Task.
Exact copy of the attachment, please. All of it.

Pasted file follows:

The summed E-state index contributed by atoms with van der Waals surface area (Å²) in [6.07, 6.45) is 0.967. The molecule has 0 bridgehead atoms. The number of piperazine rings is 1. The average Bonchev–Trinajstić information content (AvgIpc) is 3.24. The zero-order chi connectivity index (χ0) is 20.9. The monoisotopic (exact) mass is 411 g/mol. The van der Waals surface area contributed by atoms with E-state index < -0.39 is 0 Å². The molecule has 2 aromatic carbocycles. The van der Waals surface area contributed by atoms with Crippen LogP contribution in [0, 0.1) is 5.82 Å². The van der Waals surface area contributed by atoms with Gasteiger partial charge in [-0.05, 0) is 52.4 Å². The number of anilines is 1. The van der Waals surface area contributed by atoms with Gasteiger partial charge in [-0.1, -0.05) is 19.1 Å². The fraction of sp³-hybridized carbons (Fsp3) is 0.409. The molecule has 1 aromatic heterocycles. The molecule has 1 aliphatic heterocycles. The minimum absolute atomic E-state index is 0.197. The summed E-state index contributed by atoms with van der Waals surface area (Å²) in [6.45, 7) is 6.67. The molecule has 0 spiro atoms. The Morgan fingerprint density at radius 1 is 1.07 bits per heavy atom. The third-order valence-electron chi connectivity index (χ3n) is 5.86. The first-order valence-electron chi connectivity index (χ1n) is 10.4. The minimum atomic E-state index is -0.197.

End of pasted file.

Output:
The summed E-state index contributed by atoms with van der Waals surface area (Å²) in [6.07, 6.45) is 0.967. The molecule has 0 bridgehead atoms. The number of piperazine rings is 1. The average Bonchev–Trinajstić information content (AvgIpc) is 3.24. The zero-order chi connectivity index (χ0) is 20.9. The monoisotopic (exact) mass is 411 g/mol. The van der Waals surface area contributed by atoms with E-state index < -0.39 is 0 Å². The molecule has 2 aromatic carbocycles. The van der Waals surface area contributed by atoms with Crippen LogP contribution in [0, 0.1) is 5.82 Å². The van der Waals surface area contributed by atoms with Gasteiger partial charge in [-0.05, 0) is 52.4 Å². The number of anilines is 1. The van der Waals surface area contributed by atoms with Gasteiger partial charge in [-0.1, -0.05) is 19.1 Å². The fraction of sp³-hybridized carbons (Fsp3) is 0.409. The molecule has 1 aromatic heterocycles. The molecule has 1 aliphatic heterocycles. The minimum absolute atomic E-state index is 0.197. The summed E-state index contributed by atoms with van der Waals surface area (Å²) in [6.45, 7) is 6.67. The molecule has 0 spiro atoms. The Morgan fingerprint density at radius 1 is 1.07 bits per heavy atom. The third-order valence-electron chi connectivity index (χ3n) is 5.86. The first-order valence-electron chi connectivity index (χ1n) is 10.4. The minimum atomic E-state index is -0.197.